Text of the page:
cook county dui defense lawyerThe State of Illinois prioritizes keeping dangerous drivers off of the road in order to decrease the risk of accidents and serious injuries. As such, when a person is arrested or convicted of driving under the influence of alcohol (DUI), their driver’s license is typically suspended or revoked. However, Illinois also recognizes that losing one’s driving privileges can cause substantial hardship. If you have been arrested or convicted for DUI, you may still have options that allow you to drive, and an attorney can help you pursue them.

Illinois DUI Suspensions and Revocations

It is important to understand what actually happens to your driver’s license when you are arrested or convicted. Upon a DUI arrest, the officer will ask you to submit to a chemical test to determine the presence of alcohol in your body. If you fail the test with a blood alcohol concentration of at least 0.08, your license will be subject to a statutory summary suspension of six months for a first offense. This suspension takes effect 45 days after you receive notice. If you refuse the test altogether, your license will be subject to suspension for one year.



Chicago traffic violations attorneyIn Illinois, speeding is a traffic violation that can have a variety of consequences depending on the extent to which a driver exceeds the posted speed limit. The majority of speeding tickets will result in fines of only a few hundred dollars at most, while aggravated speeding, defined as a situation in which a driver exceeds the posted limit by more than 25 miles per hour, is actually a criminal misdemeanor offense. However, speeding of any kind can also result in another consequence that you may not expect: the suspension or revocation of your driver’s license.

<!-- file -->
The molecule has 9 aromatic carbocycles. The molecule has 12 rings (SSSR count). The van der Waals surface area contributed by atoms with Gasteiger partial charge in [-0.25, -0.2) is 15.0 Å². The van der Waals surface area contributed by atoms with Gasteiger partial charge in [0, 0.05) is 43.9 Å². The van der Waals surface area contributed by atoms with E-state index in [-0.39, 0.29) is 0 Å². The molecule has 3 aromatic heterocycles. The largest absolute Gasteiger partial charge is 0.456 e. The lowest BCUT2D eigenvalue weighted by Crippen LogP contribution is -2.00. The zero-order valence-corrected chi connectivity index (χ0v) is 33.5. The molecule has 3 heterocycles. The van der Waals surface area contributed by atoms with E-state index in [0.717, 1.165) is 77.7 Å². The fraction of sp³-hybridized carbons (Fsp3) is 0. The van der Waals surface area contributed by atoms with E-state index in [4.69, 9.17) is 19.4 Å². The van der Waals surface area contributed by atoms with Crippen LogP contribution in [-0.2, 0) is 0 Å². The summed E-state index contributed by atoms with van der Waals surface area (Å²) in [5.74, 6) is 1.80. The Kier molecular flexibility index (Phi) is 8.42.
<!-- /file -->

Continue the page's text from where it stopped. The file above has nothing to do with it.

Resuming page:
License Suspension Based on the Illinois Point System

In addition to any fines and other penalties assessed for a traffic violation, the Illinois Secretary of State’s office also operates a system in which each conviction for a traffic offense results in a certain number of points being added to the driver’s license. Many of these offenses involve speeding, and a more serious offense means a greater number of points assigned.

For example:


Cook County traffic violations lawyerIn Illinois, commercial driver’s license (CDL) holders are held to high standards in order to protect the safety of everyone on the road. A variety of violations can disqualify a person from obtaining a CDL, or result in the temporary or permanent revocation of a CDL. Given the importance of a CDL for a person’s livelihood, it is understandable that you would be concerned about the possibility of losing your license, especially if you are involved in an accident in which someone is injured.

What Happens When a CDL Holder Causes an Injury?

Getting in an accident is never a good situation. Setting aside the risk of serious injury to yourself,  you could also face serious consequences if you are found to be at fault for the crash. Depending on the circumstances leading to the collision, you and your employer could be liable for property damage and damages related to another person’s injuries. Your employer could also view an accident as grounds for termination if the crash was caused by your unsafe driving behavior.

That said, causing an accident and injuries is not itself grounds for disqualification of your commercial driver’s license. This means that in many cases, you could continue to drive for either your current employer or another employer even if you are found to be liable for a crash.